Clark School Student Council continues tradition
Date: 5/24/2011May 25, 2011
By Debbie Gardner
AGAWAM It was a pause for paws at the School Committee meeting earlier this month, as the Student Council of the James Clark School stopped by to give their annual report and present a $1,000 donation to human and four-footed representatives from Dakin Pioneer Valley Humane Society.
"This is something we look forward to every year," Mayor and School Committee Chair Richard Cohen said. "The students do a wonderful job in raising funds for a cause."
James Clark School Principal Sandra Howard introduced the 16-member Student Council to the School Committee, then stepped back and allowed the students, all members of the school's third and fourth grades, take turns talking about their fund-raising projects and how they chose this year's charity.
Noting the School Committee's ongoing difficulties with the school budget, the students acknowledged they, too, had had money troubles this year. Their annual candy sale, which students said traditionally raises from $4,000 to $5,000, only netted $2,000 this school year. With those funds students said they were able to provide one cultural event for the school a show by an African dance troupe help out their school's media center and make a donation to Dakin.
Students said they chose Dakin as this year's donation recipient after the non-profit brought some of its animals to visit the school.
"We all cared about the animals," Student Council member Alexandria Humphries, a fourth grader, explained.
Howard later told Reminder Publications
that this was the third time in 16 years that Clark's Student Council had chosen an animal shelter as its charity for the year.
Other popular choices over the years have been the American Red Cross and local homeless shelters.
"The charity always comes first," Howard said of how the Student Council handles its funds. "It needs to be a part of the community."
The Student Council at James Clark a kindergarten though fourth grade elementary school was Howard's brain child when she took over as principal at the school 17 years ago.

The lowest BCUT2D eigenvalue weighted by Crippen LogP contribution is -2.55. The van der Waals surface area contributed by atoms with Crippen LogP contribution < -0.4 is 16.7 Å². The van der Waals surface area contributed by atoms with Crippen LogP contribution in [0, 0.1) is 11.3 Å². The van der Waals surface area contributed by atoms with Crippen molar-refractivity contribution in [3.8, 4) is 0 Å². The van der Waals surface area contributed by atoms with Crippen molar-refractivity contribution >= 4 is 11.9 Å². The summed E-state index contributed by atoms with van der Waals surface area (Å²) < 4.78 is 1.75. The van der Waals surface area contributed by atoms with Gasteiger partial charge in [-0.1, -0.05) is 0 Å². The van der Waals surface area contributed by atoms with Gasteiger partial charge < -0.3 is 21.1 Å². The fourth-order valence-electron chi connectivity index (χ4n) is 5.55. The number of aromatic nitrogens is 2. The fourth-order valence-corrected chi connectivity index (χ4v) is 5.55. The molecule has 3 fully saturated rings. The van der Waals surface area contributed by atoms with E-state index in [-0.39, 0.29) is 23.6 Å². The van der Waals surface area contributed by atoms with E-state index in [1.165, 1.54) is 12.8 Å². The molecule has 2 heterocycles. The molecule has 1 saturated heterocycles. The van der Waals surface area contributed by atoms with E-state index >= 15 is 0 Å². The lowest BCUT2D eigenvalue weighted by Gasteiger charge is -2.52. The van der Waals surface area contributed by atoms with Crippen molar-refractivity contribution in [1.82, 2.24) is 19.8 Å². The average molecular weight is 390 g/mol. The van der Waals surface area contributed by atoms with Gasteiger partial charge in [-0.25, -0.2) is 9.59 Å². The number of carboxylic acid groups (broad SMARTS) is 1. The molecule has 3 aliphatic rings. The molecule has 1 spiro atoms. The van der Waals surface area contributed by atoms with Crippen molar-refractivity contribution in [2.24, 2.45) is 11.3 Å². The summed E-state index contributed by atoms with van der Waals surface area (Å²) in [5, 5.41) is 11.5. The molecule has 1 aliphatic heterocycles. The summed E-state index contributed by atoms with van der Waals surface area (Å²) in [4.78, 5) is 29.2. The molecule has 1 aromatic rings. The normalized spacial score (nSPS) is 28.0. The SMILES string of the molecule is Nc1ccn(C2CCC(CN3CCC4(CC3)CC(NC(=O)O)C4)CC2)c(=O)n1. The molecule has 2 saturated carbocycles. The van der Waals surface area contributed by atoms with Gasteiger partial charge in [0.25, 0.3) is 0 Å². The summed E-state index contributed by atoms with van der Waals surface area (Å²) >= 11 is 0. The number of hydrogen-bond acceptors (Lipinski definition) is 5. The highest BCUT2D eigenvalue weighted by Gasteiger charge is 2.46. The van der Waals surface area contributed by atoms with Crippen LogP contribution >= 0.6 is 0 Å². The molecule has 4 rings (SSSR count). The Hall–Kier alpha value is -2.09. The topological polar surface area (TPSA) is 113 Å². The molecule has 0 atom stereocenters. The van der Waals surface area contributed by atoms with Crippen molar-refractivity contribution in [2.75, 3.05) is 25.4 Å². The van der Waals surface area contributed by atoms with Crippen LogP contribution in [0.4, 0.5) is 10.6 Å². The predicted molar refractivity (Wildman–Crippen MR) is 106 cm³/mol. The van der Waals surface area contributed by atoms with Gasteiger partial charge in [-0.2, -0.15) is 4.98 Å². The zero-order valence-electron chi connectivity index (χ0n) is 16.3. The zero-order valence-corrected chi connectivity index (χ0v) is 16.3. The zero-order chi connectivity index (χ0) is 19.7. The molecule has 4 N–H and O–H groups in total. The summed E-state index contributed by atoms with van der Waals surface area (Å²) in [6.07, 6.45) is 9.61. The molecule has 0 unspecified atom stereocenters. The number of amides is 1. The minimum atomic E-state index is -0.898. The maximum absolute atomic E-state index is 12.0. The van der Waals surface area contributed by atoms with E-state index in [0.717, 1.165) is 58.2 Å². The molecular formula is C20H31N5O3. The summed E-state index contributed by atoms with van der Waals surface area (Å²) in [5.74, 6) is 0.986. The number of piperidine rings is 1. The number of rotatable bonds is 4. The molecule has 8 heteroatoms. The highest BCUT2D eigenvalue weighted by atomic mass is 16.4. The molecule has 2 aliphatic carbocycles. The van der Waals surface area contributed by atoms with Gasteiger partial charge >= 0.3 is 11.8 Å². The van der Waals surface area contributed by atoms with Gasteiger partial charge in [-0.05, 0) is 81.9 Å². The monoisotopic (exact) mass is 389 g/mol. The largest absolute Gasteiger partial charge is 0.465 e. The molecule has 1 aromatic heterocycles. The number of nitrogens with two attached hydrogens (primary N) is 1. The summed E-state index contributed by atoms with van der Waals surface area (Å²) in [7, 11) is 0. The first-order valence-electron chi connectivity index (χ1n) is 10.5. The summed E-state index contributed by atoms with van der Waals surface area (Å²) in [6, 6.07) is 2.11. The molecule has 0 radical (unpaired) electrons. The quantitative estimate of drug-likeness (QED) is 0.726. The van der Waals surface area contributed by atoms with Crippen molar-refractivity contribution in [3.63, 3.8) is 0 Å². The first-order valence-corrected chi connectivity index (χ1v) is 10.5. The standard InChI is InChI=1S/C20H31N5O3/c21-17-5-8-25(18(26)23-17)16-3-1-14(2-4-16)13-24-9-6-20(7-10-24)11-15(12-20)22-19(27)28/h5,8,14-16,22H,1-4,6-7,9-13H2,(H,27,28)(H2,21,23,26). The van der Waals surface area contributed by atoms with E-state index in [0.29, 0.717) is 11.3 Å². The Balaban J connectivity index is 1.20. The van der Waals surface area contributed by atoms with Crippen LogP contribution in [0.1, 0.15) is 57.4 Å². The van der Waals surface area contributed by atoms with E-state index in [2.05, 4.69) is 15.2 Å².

"I started it because I thought it would be a worthwhile thing, and it stuck," she explained. "We're the only elementary school that does it."
She added that she finds her third and fourth grade students on the council have "a lot of great ideas" about how to help their school and community.
The council is comprised of two representatives from each third and fourth grade classrooms, and two alternates. Students have to be elected to serve on the council.
"They begin the year by giving a speech [to their fellow students] and are elected by their classmates," Howard said.
Third grader Joseph Russo said of the election process, "I thought I was never going to get picked [for Student Council], but I did."
His fellow class representative, third grader Emily Fallon, said she thought being elected to the Student Council was "a good way to help out the school and raise money for the school."
The council runs an annual candy fund-raiser, and sells popcorn and juice during the school year to supplement its budget.
Howard said past student councils have used part of their annual budgets to purchase and upgrade a climbing "rock wall" for the school's gymnasium, and to add two pieces of equipment to the school playground. This year, because of school budget cutbacks, the council chose to use some of its funds to supplement the school's media center budget.
In addition to fund-raising and deciding how their money will be spent, Howard said council members give visitors tours of the school and help to coordinate school events. She added she hopes the student council experience gives members a little taste of what it's like to serve in public office.
"It's fun, and I love it," third grader Arianna Albano said.
Howard, who will retire at the beginning of the school year next fall, said she hopes her successor will continue the school's Student Council tradition.
"I'd be sad to see it end," she added. Debbie Gardner can be reached by e-mail at email@example.com